What is Snake Bite?
- Snake Bites are wounds caused on contact with a snake. It is common in some parts of the world, more so in tropical countries. However, most of the snakes are not venomous to humans
- The severity of the incident depends on the snake species involved, the type of venom injected, and the site of the bite. Typically, children and older adults are affected more by the toxic effects of the venom
What are the Causes of Snake Bite?
Snakes generally bite on provocation (while defending their habitat or eggs, during the mating season), which may be unintentional or inadvertent, or when they are suddenly surprised.
A few of the venomous snakes that are known to come into common contact with humans around the world are listed below:
- Copper head
- Coral snake
- Water moccasin
Snake venom is broadly classified into neurotoxin, affecting the central nervous system, or hemotoxin, which destroy the red blood cells. The type of venom dictates the symptoms observed. However, the venom of many snakes contains components of both compounds.
What are the Signs and Symptoms of Snake Bite?
The signs and symptoms of Snake Bites depend on the species of snake involved and the venom injected. It can vary from one individual to another. The signs and symptoms also depend on the age (whether child or adult), weight, and overall health status of the individual (whether having an underlying condition or illness).
The common signs and symptoms of Snake Bites may include:
- Pain at the bite site; fang marks (a set of two puncture marks may be visible)
- Burning and swelling
- Increased thirst, vomiting
- Blurry vision
- Fever, sweating, rapid pulse
- Breathing difficulties
- Fainting, dizziness
How is First Aid administered for Snake Bite?
First aid tips for Snake Bites:
- Call 911 (or your local emergency help number), if the condition is life-threatening or severe symptoms are noted
- Call the Poison Control Center at 1-800-222-1222 (or your local poison control center) for further instructions
- Keep calm and AVOID any physical activity such as walking or running or shaking the affected arm/leg
- Immobilize the affected area; try to keep the affected area below the level of heart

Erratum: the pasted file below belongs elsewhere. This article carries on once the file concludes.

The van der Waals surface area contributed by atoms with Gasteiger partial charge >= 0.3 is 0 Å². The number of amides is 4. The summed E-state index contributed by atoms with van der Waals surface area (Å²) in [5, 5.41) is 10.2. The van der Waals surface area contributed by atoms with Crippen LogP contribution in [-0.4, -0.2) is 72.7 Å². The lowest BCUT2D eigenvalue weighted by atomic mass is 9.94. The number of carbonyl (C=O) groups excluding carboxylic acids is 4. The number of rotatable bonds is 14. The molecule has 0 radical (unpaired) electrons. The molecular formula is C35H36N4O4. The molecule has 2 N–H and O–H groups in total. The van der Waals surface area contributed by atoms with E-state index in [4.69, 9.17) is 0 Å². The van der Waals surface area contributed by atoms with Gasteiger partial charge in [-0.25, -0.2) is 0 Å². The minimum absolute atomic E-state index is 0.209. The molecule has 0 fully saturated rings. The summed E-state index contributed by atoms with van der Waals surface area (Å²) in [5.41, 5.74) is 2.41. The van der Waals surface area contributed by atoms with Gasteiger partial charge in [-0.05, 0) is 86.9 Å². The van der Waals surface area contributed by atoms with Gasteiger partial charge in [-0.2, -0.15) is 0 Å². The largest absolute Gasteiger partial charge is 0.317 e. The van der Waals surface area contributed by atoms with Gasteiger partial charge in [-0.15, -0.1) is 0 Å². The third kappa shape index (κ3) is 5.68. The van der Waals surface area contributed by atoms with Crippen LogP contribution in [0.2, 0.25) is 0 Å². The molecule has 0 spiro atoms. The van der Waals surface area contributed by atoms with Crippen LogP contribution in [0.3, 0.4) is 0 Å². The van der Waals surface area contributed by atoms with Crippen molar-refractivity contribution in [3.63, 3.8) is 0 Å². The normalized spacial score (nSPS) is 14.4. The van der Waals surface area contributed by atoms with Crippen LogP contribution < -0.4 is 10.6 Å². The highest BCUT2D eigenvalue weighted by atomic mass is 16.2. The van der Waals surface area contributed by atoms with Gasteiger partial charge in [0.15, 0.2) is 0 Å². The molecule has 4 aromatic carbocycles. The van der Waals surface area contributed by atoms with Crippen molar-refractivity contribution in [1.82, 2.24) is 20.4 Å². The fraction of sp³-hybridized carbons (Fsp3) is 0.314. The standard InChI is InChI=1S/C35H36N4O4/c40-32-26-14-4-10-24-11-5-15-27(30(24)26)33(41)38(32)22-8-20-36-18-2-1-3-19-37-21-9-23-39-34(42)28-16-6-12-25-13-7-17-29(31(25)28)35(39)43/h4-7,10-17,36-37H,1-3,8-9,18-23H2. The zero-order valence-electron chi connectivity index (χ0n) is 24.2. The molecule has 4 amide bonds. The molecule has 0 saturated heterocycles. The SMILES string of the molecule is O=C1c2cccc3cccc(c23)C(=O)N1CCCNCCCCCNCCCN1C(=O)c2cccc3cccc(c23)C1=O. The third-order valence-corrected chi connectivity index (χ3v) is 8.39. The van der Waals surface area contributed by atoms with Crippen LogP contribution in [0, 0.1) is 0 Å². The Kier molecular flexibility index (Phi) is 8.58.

- Wash wound with soap and water; cover it with a clean cloth or bandage
- If you are wearing any tight bracelets or rings on the affected limb or finger - take them off, since the arm or leg may get swollen and such materials may cut-off any blood supply to the region
- DO NOT cut the wound to make it bigger, or try to suck the venom out
- Consider using a splint to restrict the movement of the affected area, but avoid blocking blood flow to the region
- DO NOT apply ice, but instead put a wet cloth on the affected area
- Apply a tight bandage, slightly above the bite area to stop venom from spreading
- DO NOT take any alcoholic beverages or coffee
- Try to remember the snake’s color, shape, or any other features to help the attending physician treat the bite. Else, if safely possible, try to take the snake (alive or dead) to the visiting healthcare facility to get it identified
Who should administer First Aid?
The individual who was bitten by a snake or someone nearby can administer first aid. Immediately call 911 (or the local emergency number), if the symptoms are severe.
What is the Prognosis of Snake Bite?
- The prognosis of a Snake Bite is dependent on the type of snake involved, the venom type, site of bite, overall health of the individual, and promptness of medical response
- In many cases, the prognosis is good with prompt treatment and administration of the appropriate antivenom serum (antidote). Also, in many cases, the snake species involved may belong to a non-venomous category
How can Snake Bite be Prevented?
Snake Bites may be avoided by:
- Being alert, if you are in snake-infested regions, particularly containing dangerous species of snakes
- Carry a snake bite kit, if possible, when traveling through areas containing highly venomous snake species
- Avoiding being outdoors at night in forested areas (snakes are generally nocturnal); be careful while camping outdoors
- Avoid tall grassy areas or thick bushes; if you plan to explore the area, use heavy boots and thick pants
- Do not pick up dead snakes - they may be poisonous and still cause a bite through a reflex action
- Be cautious in areas known to have venomous snakes, especially when outdoors
- Avoid wearing clothes or shoes that have been lying around undisturbed for a while, without first inspecting them thoroughly
- Do not reach into dark nooks/corners/recesses of the house with your bare hands/foot
- Do not let clutter accumulate in various parts of the house (such as in the cellar, garage, closets, etc.)
What are certain Crucial Steps to be followed?
- Call 911 or your local emergency number, if the condition is serious
- DO NOT panic and run around, for this will cause the venom to circulate faster in the body
- DO NOT mutilate the bite site in any manner, such as by using electricity, burning the area, or incising it to drain blood
- Apply a tight bandage above the wound to prevent the venom from spreading, but DO NOT cut-off blood circulation
- Try to remember features of the snake, to help treat the condition appropriately